Air Date: Sunday, March 27, 2011
Time Slot: 7:00 PM-8:00 PM EST on CBS
Episode Title: "N/A"
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Steve Kroft Profiles the Man Regarded as America's Best High School Coach

The St. Anthony Friars are undefeated this year and were named the number-one high school basketball team in the nation --- and they don't even have their own gym. The tiny Catholic school in Jersey City, N.J., does have Coach Bob Hurley though, whose 24 state championships and 1,000-plus wins speak to his elite, rigorous program that he says just "isn't meant for everybody." Steve Kroft talks to the legendary high school coach who many call America's best for a 60 MINUTES story to be broadcast Sunday, March 27 (7:00-8:00 PM, ET/PT) on the CBS Television Network.

More than 150 of his players have gone through his strict program to win scholarships to Division One colleges, making it past 10:00 PM curfews and periodic drug testing, not to mention his drill-sergeant style of coaching. Some have rebelled against his old-school style. "Oh, yeah," acknowledges Hurley, "That's why I think there are hinges on doors... this is not meant for everybody," he tells Kroft. "And every time somebody goes out the door... because they didn't have it, the rest of them feel a little bit better about themselves and I think the group gets a little tighter." Watch an excerpt.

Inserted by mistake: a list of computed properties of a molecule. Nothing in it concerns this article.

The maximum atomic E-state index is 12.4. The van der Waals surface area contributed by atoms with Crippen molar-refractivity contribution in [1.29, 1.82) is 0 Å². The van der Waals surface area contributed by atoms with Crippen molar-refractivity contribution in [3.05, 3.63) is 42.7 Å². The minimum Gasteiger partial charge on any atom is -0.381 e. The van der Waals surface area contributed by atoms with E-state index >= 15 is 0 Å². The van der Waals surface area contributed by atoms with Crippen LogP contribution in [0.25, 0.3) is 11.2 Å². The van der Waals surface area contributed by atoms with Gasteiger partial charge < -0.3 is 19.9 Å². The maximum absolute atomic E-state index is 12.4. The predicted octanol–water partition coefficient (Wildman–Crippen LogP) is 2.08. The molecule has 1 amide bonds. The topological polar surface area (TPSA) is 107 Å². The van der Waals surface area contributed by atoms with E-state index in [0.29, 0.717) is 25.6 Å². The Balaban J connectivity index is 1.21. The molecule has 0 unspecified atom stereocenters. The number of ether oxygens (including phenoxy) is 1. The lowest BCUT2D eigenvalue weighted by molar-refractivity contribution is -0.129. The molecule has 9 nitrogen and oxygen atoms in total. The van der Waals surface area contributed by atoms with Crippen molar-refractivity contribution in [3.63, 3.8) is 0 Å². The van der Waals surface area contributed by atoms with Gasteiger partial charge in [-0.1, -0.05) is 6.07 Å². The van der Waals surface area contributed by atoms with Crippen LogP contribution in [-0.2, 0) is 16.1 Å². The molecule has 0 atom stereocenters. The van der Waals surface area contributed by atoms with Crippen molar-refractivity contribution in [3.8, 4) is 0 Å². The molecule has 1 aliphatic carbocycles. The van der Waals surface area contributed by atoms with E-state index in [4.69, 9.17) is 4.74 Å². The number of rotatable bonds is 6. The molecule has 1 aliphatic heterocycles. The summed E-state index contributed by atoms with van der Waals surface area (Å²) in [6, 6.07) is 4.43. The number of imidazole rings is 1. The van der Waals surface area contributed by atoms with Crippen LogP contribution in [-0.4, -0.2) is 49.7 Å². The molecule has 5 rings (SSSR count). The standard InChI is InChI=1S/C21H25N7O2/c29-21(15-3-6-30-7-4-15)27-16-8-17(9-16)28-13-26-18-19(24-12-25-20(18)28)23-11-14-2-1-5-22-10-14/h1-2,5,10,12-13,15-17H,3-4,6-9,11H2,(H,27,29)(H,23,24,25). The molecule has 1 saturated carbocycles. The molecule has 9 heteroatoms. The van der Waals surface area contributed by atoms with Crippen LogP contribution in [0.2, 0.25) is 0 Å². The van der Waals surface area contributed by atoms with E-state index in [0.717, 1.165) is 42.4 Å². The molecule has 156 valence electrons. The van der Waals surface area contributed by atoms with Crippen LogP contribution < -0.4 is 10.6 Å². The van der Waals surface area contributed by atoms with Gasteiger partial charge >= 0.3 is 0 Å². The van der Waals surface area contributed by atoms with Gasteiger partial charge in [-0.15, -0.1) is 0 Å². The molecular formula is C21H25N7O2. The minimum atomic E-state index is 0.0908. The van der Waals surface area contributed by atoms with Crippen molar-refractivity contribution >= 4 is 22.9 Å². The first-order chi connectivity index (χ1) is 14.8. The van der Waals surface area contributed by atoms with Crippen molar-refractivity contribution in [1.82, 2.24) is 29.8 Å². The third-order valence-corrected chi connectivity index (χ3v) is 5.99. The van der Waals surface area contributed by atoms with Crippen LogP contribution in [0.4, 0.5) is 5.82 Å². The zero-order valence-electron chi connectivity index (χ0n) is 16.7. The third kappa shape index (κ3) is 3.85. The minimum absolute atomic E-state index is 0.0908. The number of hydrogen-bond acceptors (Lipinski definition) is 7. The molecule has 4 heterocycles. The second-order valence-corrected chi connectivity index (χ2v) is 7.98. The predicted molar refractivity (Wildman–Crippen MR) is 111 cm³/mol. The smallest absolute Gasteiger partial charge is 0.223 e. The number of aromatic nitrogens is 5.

Hurley makes it clear to his players what is expected of them by having them sign a contract, the breeching of which leads to discipline, suspension or worse. There are 19 rules. "[No] alcohol, cigarettes, narcotics... Some of them are... short haircuts, no tattoos... jewelry has to be basic," says Hurley. "I've had people in communities say to me they think a kid may be �hard partying'... so because of the contract, I'll take an entire team to a drug treatment program [and] we'll test them."

In 39 years of coaching the Friars varsity, only two of his players did not go on to college, and that was because they chose not to. Choosing to abide by Hurley's contract and enduring the rigorous practices with his in-your-face style can be rough say his players, who agree with Hurley's admission that he overdoes it sometimes. "He pretty much puts the fear in your heart," says Kyle Anderson, a junior player. "But one thing that makes me pretty happy is when we see Mrs. Hurley come in... you realize... okay, practice is coming to an end, she's coming to save us," he says with a laugh.

The 63-yr.old coach has been at St. Anthony since 1968 and for him, despite all the changes in society and the game, he remains old school. "For sure. In this day and age, I'm still one of the most demanding people that the kids are going to come across," he tells Kroft.

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